A spokesperson for the Bradenton Fire Department said nine engines from three departments responded to the fire, which was caused by a lightening strike about 9:30 p.m. Departments offering mutual aid were West Manatee and Cedar Hammock.

At Thursday’s West Manatee Fire Commission meeting, Battalion Chief Dennis Dotson reported, "We got there and on arrival, there was fire shooting out the roof. They had an aerial ladder up and they tied to knock it down with that. We were there a little over six hours."


Fire district consolidation advocated

By Pat Copeland
sun staff writer

HOLMES BEACH —Bill Grayson, of Holmes Beach, last week asked West Manatee fire commissioners why the county’s fire districts are not working on consolidation.

"I’ve been an advocate for that for seven years," Commissioner Larry Tyler replied. "I think some things are starting to happen that will bring this issue back."

Tyler said several of the fire districts are practicing functional consolidation by combining purchasing, employee testing, standards and the like.

Commissioner Jesse Davis said the district commissioners have been advocating consolidation since 1993. Commissioner Jack Emery pointed out that West Manatee is the product of the consolidation of the West Side and Anna Maria fire districts.

“You’re talking to the choir here," Emery pointed out. "This board has always been in favor of consolidation. We’ve hit a brick wall with other fire districts. You need to start going to some other board meetings."

Deputy Chief Brett Pollock said changes are taking place in the ways services are delivered.

"We have to change with the times, and I think this board saw that years ago," he said. "We’ve tried to do everything we could to get other boards and other chiefs to see our vision, but that has not come to pass."

Pollock said although Grayson does not have authority to speak at other fire commissions because he is not a resident of those districts, he could take his concerns to the local legislative delegation, the Manatee County Fire Commissioners’ Association or his county commissioner.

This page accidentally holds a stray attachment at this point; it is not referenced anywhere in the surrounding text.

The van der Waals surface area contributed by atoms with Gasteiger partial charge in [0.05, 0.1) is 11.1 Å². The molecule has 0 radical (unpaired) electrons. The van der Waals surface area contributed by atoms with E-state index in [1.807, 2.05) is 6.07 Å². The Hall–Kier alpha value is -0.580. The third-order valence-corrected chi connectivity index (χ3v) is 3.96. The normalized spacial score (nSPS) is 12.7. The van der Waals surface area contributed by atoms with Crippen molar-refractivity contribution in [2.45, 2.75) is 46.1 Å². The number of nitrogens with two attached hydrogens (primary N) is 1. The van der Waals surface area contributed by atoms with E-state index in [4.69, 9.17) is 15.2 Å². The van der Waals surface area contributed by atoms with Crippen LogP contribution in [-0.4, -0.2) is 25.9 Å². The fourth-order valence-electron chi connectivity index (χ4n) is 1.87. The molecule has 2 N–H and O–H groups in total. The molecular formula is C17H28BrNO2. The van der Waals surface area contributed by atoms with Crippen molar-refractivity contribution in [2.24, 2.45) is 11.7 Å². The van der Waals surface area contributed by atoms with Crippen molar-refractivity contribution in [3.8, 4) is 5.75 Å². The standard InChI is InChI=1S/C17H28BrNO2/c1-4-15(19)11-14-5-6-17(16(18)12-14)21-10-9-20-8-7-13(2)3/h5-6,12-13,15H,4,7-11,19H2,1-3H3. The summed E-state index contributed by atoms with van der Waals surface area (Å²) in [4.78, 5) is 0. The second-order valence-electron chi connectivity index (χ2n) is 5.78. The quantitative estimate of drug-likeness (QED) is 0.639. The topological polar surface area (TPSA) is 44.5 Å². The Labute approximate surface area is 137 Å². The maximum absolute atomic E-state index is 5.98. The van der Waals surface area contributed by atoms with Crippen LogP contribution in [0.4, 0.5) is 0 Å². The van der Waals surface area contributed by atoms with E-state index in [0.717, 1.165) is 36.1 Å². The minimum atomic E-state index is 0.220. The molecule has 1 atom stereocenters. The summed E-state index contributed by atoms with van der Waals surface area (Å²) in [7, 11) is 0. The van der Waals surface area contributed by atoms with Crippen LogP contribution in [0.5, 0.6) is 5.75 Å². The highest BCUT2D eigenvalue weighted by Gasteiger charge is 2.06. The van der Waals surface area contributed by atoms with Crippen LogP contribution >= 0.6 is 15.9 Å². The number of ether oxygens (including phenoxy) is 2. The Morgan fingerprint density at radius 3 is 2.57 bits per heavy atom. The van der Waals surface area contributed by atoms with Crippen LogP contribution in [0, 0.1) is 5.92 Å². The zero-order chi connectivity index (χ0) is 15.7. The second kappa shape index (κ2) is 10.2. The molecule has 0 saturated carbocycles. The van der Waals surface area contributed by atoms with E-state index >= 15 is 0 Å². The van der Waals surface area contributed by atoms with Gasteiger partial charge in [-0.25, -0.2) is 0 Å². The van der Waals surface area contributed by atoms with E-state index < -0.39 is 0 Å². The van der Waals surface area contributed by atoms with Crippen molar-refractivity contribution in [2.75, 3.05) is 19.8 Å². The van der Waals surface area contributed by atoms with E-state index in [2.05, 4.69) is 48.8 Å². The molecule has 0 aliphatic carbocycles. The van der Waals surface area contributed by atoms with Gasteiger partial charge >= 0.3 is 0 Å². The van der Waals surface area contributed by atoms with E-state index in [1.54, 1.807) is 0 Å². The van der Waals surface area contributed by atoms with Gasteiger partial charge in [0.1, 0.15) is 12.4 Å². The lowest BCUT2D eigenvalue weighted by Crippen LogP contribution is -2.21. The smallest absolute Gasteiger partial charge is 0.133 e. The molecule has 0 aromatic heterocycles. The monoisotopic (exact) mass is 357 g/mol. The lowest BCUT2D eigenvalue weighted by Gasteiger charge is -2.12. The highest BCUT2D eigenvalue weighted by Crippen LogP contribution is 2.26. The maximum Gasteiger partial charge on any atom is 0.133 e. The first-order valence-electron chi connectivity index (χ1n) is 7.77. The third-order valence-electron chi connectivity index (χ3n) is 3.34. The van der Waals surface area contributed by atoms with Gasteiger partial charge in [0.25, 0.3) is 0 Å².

Ladder truck questions
Grayson also quizzed commissioners about the new ladder truck they have ordered.

‘The ladder truck we currently have is 15 years old and it needed to be surplused," Pollock explained. "We were having major mechanical problems with it. It was best that we try to get our money out of it."

Pollock said the district sold the truck for $90,000 and purchased another one to replace it.

"The reason I was questioning it was because we only have one high-rise on the Island," Grayson said.

Pollock said in addition to being able reach high buildings, one of the reasons the district purchased the truck was to lower residents’ homeowner’s insurance.

"If we didn’t replace this ladder, our ISO (Insurance Services Organization) rating would go up, which means your insurance would have increased," Pollock explained.

"I’m a single-story dwelling. How can that affect me?" Grayson asked.

"Your homeowner’s insurance is based on a fire rating and that is 1 through 10," Pollock responded. "We are a 4 now and we would have been a 5 or higher (without the ladder truck), which would have increased your insurance."

Pollock said the district has entered into a 10-year, lease-purchase agreement for the truck.